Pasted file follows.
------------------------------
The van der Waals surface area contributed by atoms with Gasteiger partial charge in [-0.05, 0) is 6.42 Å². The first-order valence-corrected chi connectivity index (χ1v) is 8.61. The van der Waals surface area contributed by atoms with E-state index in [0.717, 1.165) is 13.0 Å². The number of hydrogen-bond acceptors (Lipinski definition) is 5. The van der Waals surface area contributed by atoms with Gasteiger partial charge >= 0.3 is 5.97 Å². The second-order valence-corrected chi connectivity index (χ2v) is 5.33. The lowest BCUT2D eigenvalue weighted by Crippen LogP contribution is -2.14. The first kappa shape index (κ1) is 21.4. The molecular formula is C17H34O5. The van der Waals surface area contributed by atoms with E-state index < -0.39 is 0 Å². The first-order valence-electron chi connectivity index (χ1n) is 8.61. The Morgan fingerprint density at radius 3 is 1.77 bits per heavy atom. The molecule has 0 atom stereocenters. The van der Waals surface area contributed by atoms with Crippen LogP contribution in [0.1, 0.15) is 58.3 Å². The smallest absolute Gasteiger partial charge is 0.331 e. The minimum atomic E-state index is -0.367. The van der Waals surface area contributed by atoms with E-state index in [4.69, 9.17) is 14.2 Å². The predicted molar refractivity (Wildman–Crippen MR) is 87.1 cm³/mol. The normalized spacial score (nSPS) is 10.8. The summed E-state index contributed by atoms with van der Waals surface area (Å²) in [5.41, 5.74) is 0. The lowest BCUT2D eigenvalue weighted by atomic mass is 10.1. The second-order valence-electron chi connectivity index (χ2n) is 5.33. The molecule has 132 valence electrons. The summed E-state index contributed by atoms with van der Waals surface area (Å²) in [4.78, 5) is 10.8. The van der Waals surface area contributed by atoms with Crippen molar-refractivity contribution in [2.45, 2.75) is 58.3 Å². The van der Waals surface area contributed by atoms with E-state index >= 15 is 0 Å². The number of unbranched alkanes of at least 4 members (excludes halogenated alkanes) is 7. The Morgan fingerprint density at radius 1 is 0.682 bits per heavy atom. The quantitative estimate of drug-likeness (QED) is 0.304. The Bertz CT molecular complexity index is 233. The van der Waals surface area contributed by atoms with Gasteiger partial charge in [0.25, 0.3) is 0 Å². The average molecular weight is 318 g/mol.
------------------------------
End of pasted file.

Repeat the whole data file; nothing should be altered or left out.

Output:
The van der Waals surface area contributed by atoms with Gasteiger partial charge in [-0.05, 0) is 6.42 Å². The first-order valence-corrected chi connectivity index (χ1v) is 8.61. The van der Waals surface area contributed by atoms with E-state index in [0.717, 1.165) is 13.0 Å². The number of hydrogen-bond acceptors (Lipinski definition) is 5. The van der Waals surface area contributed by atoms with Gasteiger partial charge >= 0.3 is 5.97 Å². The second-order valence-corrected chi connectivity index (χ2v) is 5.33. The lowest BCUT2D eigenvalue weighted by Crippen LogP contribution is -2.14. The first kappa shape index (κ1) is 21.4. The molecular formula is C17H34O5. The van der Waals surface area contributed by atoms with E-state index < -0.39 is 0 Å². The first-order valence-electron chi connectivity index (χ1n) is 8.61. The Morgan fingerprint density at radius 3 is 1.77 bits per heavy atom. The molecule has 0 atom stereocenters. The van der Waals surface area contributed by atoms with Crippen LogP contribution in [0.1, 0.15) is 58.3 Å². The smallest absolute Gasteiger partial charge is 0.331 e. The minimum atomic E-state index is -0.367. The van der Waals surface area contributed by atoms with E-state index in [4.69, 9.17) is 14.2 Å². The predicted molar refractivity (Wildman–Crippen MR) is 87.1 cm³/mol. The normalized spacial score (nSPS) is 10.8. The summed E-state index contributed by atoms with van der Waals surface area (Å²) in [5.41, 5.74) is 0. The lowest BCUT2D eigenvalue weighted by atomic mass is 10.1. The second-order valence-electron chi connectivity index (χ2n) is 5.33. The molecule has 132 valence electrons. The summed E-state index contributed by atoms with van der Waals surface area (Å²) in [4.78, 5) is 10.8. The van der Waals surface area contributed by atoms with Crippen molar-refractivity contribution in [2.45, 2.75) is 58.3 Å². The van der Waals surface area contributed by atoms with E-state index >= 15 is 0 Å². The number of unbranched alkanes of at least 4 members (excludes halogenated alkanes) is 7. The Morgan fingerprint density at radius 1 is 0.682 bits per heavy atom. The quantitative estimate of drug-likeness (QED) is 0.304. The Bertz CT molecular complexity index is 233. The van der Waals surface area contributed by atoms with Gasteiger partial charge in [0.25, 0.3) is 0 Å². The average molecular weight is 318 g/mol.